looked as though their headdresses were nothing less than spires.

All over the pasture, steeples are putting out their burning heads,

scattering tiny people near mill ponds and village greens.

 

I ring you up because you are in New York

and I am walking up the dark grove in London

and you exit the cafe to hear better, bringing the sound of sirens to England

as a silent ambulance drives past me down the dark grove.

 

Do you remember when we used to go past Battersea Power Station

and our father, who is in heaven, used to point out its black smoke,

and then we’d go past the Tate Modern Power Station

and he’d point to the white smoke, to show us progress?

 

 

Reproducer: a Script

 

Viruses on other planets will have the symmetries of dodecahedra.

Why? Nothing can be reproduced more efficiently than a dodecahedron.

Plato said the universe was a dodecahedron.

Viruses have profound evolutionary love for symmetry.

 

Why? Nothing can be reproduced more efficiently than a dodecahedron

owing to its maximal symmetry. Floating around in a cell,

viruses have profound evolutionary love for symmetry

because they cannot reproduce themselves.

 

Owing to its maximal symmetry floating around in a cell,

a virus is something very beautiful, like a crystal. But,

because they cannot reproduce themselves,

viruses need help: the cell’s machines don’t know

 

a virus is something very beautiful, like a crystal, but

what they know is how to replicate strings of DNA and 

viruses need help. The cell’s machines don’t know

the difference between DNAs. Cellular or viral?

 

What they know is how to replicate strings of DNA and

so they replicate the virus DNA as well as the cell’s

(the difference between DNAs, cellular or viral,

being barely discernible, delicate and double helical).

 

So they replicate the virus DNA as well as the cell’s

and soon the cell is full of virus proteins coming into

being: barely discernible, delicate and double helical,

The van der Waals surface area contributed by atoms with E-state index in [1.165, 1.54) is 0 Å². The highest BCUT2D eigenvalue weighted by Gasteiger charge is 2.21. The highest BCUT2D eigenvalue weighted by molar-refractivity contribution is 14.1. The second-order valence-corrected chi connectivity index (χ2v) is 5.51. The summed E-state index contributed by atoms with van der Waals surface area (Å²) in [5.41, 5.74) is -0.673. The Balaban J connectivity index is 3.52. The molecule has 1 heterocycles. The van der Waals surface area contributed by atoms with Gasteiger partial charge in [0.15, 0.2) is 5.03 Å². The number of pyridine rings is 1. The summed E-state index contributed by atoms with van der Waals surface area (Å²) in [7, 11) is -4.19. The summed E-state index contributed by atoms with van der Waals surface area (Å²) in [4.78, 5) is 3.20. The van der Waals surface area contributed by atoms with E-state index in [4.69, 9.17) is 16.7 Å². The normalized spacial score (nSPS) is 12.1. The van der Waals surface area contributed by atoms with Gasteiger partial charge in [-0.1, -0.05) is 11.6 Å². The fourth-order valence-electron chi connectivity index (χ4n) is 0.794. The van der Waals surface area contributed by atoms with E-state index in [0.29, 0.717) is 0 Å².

slopping around in the bag of a cell.

 

And soon the cell is full of virus proteins coming into

contact, randomly but by a kind of design

slopping around in the bag of a cell.

Surprise symmetry is an order chaos can

 

contact randomly, but by a kind of design

pulled out of the future like a blue radome:

surprise! Symmetry is an order. Chaos can

only obey the inevitability of the symmetry

 

pulled out of the future like a blue radome

as though the floating proteins hear a voice:

‘only obey!’ The inevitability of the symmetry

is the source of that great evolutionary love,

 

as though the floating proteins hear a voice

guiding parts into a whole. The need for efficiency

is the source of that great evolutionary, love.

That leads to a naughty anthropomorphism,

 

guiding parts into a whole. The need for efficiency

in thinking about order just happening, in communicating

that, leads to a naughty anthropomorphism,

‘god’, used for arranging constellations.

 

In thinking about order just happening, in communicating,

Plato said the universe was a dodecahedron

god used for arranging constellations.

Viruses on other planets will have the symmetries of dodecahedra.

 

 

Joseph Minden’s poems have appeared or are forthcoming in Tears in the Fence, PN Review, The Manchester Review and elsewhere. He was part of the team behind The Polar Muse, a project commissioning poems for The Polar Museum in Cambridge, and is currently writer in residence at The Koppel Project, a gallery, bookshop and creative space at 93 Baker Street, London. He regularly collaborates with composer Laurence Osborn and artist Kat Addis.

 

 

Image credit: Jim Wrenholt